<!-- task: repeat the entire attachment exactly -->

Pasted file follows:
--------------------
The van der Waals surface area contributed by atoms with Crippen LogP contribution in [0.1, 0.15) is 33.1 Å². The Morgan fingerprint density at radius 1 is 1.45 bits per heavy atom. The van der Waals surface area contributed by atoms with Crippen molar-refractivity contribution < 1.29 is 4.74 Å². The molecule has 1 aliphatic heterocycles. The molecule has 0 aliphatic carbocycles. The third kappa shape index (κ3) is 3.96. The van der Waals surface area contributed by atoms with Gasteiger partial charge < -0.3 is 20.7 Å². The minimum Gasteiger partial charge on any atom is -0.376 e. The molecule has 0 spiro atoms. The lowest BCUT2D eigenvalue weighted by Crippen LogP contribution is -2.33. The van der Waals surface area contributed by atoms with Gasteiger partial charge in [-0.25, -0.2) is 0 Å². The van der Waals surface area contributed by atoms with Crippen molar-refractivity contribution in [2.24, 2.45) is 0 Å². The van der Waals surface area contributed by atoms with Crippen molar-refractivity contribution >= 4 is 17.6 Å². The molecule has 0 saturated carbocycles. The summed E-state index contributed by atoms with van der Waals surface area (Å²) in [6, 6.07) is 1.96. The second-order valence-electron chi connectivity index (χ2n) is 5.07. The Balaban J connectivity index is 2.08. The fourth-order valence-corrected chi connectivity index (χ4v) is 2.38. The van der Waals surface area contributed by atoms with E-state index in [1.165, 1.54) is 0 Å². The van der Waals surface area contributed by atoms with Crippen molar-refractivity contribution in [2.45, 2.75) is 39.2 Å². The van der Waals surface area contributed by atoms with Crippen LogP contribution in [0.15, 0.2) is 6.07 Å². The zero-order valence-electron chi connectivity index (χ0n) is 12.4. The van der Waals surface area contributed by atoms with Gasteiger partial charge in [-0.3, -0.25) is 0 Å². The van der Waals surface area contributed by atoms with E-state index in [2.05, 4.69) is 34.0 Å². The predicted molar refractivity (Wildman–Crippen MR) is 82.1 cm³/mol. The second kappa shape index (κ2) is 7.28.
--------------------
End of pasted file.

The van der Waals surface area contributed by atoms with Crippen LogP contribution in [0.1, 0.15) is 33.1 Å². The Morgan fingerprint density at radius 1 is 1.45 bits per heavy atom. The van der Waals surface area contributed by atoms with Crippen molar-refractivity contribution < 1.29 is 4.74 Å². The molecule has 1 aliphatic heterocycles. The molecule has 0 aliphatic carbocycles. The third kappa shape index (κ3) is 3.96. The van der Waals surface area contributed by atoms with Gasteiger partial charge < -0.3 is 20.7 Å². The minimum Gasteiger partial charge on any atom is -0.376 e. The molecule has 0 spiro atoms. The lowest BCUT2D eigenvalue weighted by Crippen LogP contribution is -2.33. The van der Waals surface area contributed by atoms with Gasteiger partial charge in [-0.25, -0.2) is 0 Å². The van der Waals surface area contributed by atoms with Crippen molar-refractivity contribution in [2.24, 2.45) is 0 Å². The van der Waals surface area contributed by atoms with Crippen molar-refractivity contribution >= 4 is 17.6 Å². The molecule has 0 saturated carbocycles. The summed E-state index contributed by atoms with van der Waals surface area (Å²) in [6, 6.07) is 1.96. The second-order valence-electron chi connectivity index (χ2n) is 5.07. The Balaban J connectivity index is 2.08. The fourth-order valence-corrected chi connectivity index (χ4v) is 2.38. The van der Waals surface area contributed by atoms with E-state index in [1.165, 1.54) is 0 Å². The van der Waals surface area contributed by atoms with Crippen molar-refractivity contribution in [2.45, 2.75) is 39.2 Å². The van der Waals surface area contributed by atoms with Crippen LogP contribution in [0.15, 0.2) is 6.07 Å². The zero-order valence-electron chi connectivity index (χ0n) is 12.4. The van der Waals surface area contributed by atoms with Gasteiger partial charge in [-0.3, -0.25) is 0 Å². The van der Waals surface area contributed by atoms with E-state index in [2.05, 4.69) is 34.0 Å². The predicted molar refractivity (Wildman–Crippen MR) is 82.1 cm³/mol. The second kappa shape index (κ2) is 7.28.